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Developing a staff is a science! It is not something to be taken lightly. It takes years to develop a “GREAT” staff. You begin by starting to groom your staff at a very young age (I start at age 11 right now, but when I needed to, I used to start them as young as 9). Why do we need to start them so young? Starting them at a young age gives us an opportunity to mold them into what we need.

Developing staff is something that should be done 3 – 5 years in advance. Most of the training is mental, and motivational. Anyone can teach a student to kick and punch.

We could grab a person off the street, and teach them how to teach somebody else how to kick and punch in about 10 minutes. The part that takes years, is teaching them how to be great motivators.

Also making sure they understand how to speak, correct, answer tough questions, and most importantly build self-esteem and confidence. It takes time until all of the things I listed above become second nature to a future instructor.

Now, how do we do this? Here is a formula that I have been using for years: 

  1. Leadership Team: Your leadership team is a group of selected advanced students who demonstrate in the lower rank classes (freeing up the instructor to work with the students). More importantly they are observing you and the other instructors from a different perspective. These students must be a minimum age of 11 years old. Leadership team members must attend 100 classes as a leader (1 year minimum), maintain a regular class attendance average of 2 classes a week, attend the weekly instructor training class, and most importantly be a member of the Black Belt Club (I have had students upgrade to the black belt club just so that they can get onto the leadership team). Once those requirements are met, they must write an essay about why they should be promoted to “Junior Instructor”.

 

  1. Junior Instructor: These are your top leaders who have made it to the next step. At this point, the students who did not “have it in them”, have weeded themselves out. These students are permitted to demonstrate, lead a warm up or cool down, and assist with basic kata. These students must hold a minimum rank of Black belt (if you are a new school, use a lower rank. Junior instructors must teach in 100 classes as a Junior instructor (1 year minimum), maintain a regular class attendance average of 2 classes a week, attend the weekly instructor training class , and still be an active member of the Black Belt Club. Once those requirements are met, the student may apply to take an exam (written and physical). If they pass both portions of the exam they are promoted to “Assistant Instructor”.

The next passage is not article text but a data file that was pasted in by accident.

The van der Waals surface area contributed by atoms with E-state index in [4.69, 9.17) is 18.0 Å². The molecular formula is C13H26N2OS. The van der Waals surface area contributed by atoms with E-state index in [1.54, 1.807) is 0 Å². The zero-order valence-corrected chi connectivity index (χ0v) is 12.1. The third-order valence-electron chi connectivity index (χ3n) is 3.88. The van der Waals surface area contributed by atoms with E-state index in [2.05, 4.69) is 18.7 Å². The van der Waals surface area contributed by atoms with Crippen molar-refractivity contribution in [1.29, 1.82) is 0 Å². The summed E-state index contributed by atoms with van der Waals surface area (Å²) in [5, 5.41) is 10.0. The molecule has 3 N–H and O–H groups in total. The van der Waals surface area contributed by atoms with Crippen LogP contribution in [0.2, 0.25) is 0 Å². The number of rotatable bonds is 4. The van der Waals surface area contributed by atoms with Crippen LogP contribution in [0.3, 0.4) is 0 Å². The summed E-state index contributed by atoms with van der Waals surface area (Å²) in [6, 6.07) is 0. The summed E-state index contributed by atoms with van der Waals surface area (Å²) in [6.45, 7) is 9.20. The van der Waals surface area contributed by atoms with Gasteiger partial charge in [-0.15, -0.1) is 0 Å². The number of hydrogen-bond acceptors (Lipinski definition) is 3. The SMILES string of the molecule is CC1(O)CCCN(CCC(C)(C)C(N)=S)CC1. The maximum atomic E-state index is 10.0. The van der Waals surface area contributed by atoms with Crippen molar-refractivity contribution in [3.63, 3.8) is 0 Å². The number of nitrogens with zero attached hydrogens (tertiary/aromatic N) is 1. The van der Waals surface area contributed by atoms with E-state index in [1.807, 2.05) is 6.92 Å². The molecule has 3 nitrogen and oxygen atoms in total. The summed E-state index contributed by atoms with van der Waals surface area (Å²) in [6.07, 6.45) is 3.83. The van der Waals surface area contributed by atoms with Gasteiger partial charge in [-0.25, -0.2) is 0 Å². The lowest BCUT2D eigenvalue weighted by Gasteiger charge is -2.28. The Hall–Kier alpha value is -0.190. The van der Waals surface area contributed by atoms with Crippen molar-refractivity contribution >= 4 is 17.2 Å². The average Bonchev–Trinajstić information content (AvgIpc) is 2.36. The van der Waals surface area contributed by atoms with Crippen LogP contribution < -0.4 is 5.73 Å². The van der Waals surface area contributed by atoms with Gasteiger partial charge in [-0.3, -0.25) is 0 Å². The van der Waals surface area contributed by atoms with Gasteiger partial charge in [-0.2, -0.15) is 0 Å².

1. Assistant Instructor: By this point you will be lucky to have 15% of the students who started on the original “Leadership Team”. So if you started with 30 leaders, you will most likely have approx. 4 – 5 Assistant Instructors out of that group. And you can expect to keep 50% – 60% of this group. Once they make it to this point, it is likely they will be around for a while. These students are permitted to demonstrate, lead a warm up or cool down, teach basic techniques (up to two ranks below them), and teach kata (up to 2 ranks below them) . These students must hold a minimum rank of black belt. Assistant instructors must teach 150 classes as an assistant instructor (1 1/2 year minimum), maintain a regular class attendance average of 2 classes a week, attend the weekly instructor training class, still be an active member of the Black Belt Club. Be a minimum age 15 years old. Once those requirements are met, the student may apply to take an exam (written and physical). If they pass both portions of the exam they are promoted to “ Instructor”.